Jason Hartman 4:30
Thanks for the love for sure. Yeah,
appreciate it, but it didn’t just have love He had a question to he wants to know he says some personal finance authors and gurus like to subscribe and teach the live below your means philosophy, while others such as Robert Kiyosaki teach live above your means or expand your means. What are your thoughts regarding this topic in terms of truly creating wealth?
Jason Hartman 4:50
That is a great question. And it is a big, deep philosophical question that we could discuss for a long time. So Adam, there’s kind of two major philosophies on this and brand and of course, one philosophy is you should have an abundance mentality right? And this would be more along a lot of new age speakers and thought leaders will talk about having abundance philosophy of an abundance mentality, you know, source abundance, right? You know, the secret, all this kind of stuff, right? There’s nothing new about the secret by the way that’s biblical, went back thousands of years. But the more contemporary version, of course, is the secret and that kind of thing, right. And then, on the other side of the spectrum, there’s the be prudent, be conservative, be careful and thoughtful be the Millionaire Next Door like Thomas Stanley talked about in his famous book on the topic. And then to contrast that with the abundance mentality Robert Kiyosaki says, you know, these other speakers will say, cut up your credit cards and he says, my credit cards make me happy.
I can Marie Kondo route, right. I my credit card gives me happiness.
Jason Hartman 6:01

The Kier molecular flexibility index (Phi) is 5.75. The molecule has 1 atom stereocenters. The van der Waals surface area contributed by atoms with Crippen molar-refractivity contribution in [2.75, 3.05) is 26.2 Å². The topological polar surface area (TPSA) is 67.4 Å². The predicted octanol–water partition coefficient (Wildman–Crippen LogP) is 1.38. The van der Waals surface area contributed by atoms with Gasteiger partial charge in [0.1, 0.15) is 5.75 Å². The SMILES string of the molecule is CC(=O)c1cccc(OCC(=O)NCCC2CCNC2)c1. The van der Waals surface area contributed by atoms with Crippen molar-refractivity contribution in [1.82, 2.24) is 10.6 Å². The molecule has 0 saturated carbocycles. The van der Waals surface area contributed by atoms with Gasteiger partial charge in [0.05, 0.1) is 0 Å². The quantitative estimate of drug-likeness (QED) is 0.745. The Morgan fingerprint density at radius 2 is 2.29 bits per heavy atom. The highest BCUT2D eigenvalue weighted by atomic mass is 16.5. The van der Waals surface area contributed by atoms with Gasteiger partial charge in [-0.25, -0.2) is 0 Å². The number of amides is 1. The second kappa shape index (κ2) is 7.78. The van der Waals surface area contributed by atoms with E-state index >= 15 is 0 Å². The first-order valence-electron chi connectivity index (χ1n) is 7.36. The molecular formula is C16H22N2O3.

Exactly, exactly. So I can see both sides of this. And there really are two sides of it. So I guess, where I come down on this idea is try to have a kind of, you know, Adam, I think it was you that was on with me recently when I talked about all the toys I used to have. And I used to constantly want to buy these toys. You know, I had a big yacht I had, I bought two airplanes. I had a big motor home, I’ve had lots of big houses over the years. And you know, I could easily afford all that stuff. It was really no problem to afford it. But just because you can afford it. And just because you can buy it doesn’t mean it makes your life better. And that’s one of the lessons I really learned is that the more transactions anybody engages in, the more complexity and really the more problems they’re going to have in their life. You know, I think I have a fairly complicated life, even now that I’ve refrained from buying a lot of those toys. It’s just you engage in more transactions and just boring things are going to go wrong, you know, you’re going to have more insurance claims, you’re going to have to manage more things, you’re going to get in a few more disputes, because you’re just write more checks to people, you know, and there’s going to be disagreements, it’s just a law of large numbers, right? And so the abundance concept of living above your means or, or that kind of idea isn’t necessarily going to make you happier. And believe me, I can tell you that for sure that and by the way, we talk a lot about money on this show, because hey, that’s what the show is about. Right? It’s about creating wealth. And money does not make you happy. Okay, I hope I didn’t burst anybody’s bubble. It definitely does not make you happy, but it will positively I can guarantee To you, it will positively make you happier than poverty that I can promise. Okay, so the other philosophy years the famous book, The Richest Man in Babylon, as I recall, I read that book many, many years ago. But the idea was to live on 70% of your income, and save 10% of it, invest 10% of it, and give 10% away, you know, that philosophy was like the 7010 1010 philosophy, right? So there’s all kinds of thinking on this stuff. But I would say that the best thing to do is to be generous with others and reward yourself in a fairly reasonable and smaller ways. It doesn’t have to be massively extravagant. Okay. If you have a success you want yourself in set up that kind of system where you’re sort of almost tricking yourself into understanding that there’s more that this is good that I did good, I deserve a reward. So whatever your thing is, right? Is it going on a trip? Is it a buying a new gadget or, you know, some new clothing or whatever, right? Maybe it’s just going out to a nice dinner. You know, it doesn’t have to be buy a yacht, and get a second and a third home, right? Because those things those big, expensive, permanent toys like that really do require more of your time, more of your management, and they create more complexity. So I guess I went a little off topic because I didn’t just say whether it was live above or within your means, or live way below your means. I didn’t really answer that question exactly. But I definitely can say try not to cry. complicate your life, money should make your life better and easier and give you more peace of mind. You can create a lot of complexity with money. And I have certainly made that mistake many times. And I am trying to be much more thoughtful with that, even though I can afford it doesn’t mean I should afford it. Adam, what do you think?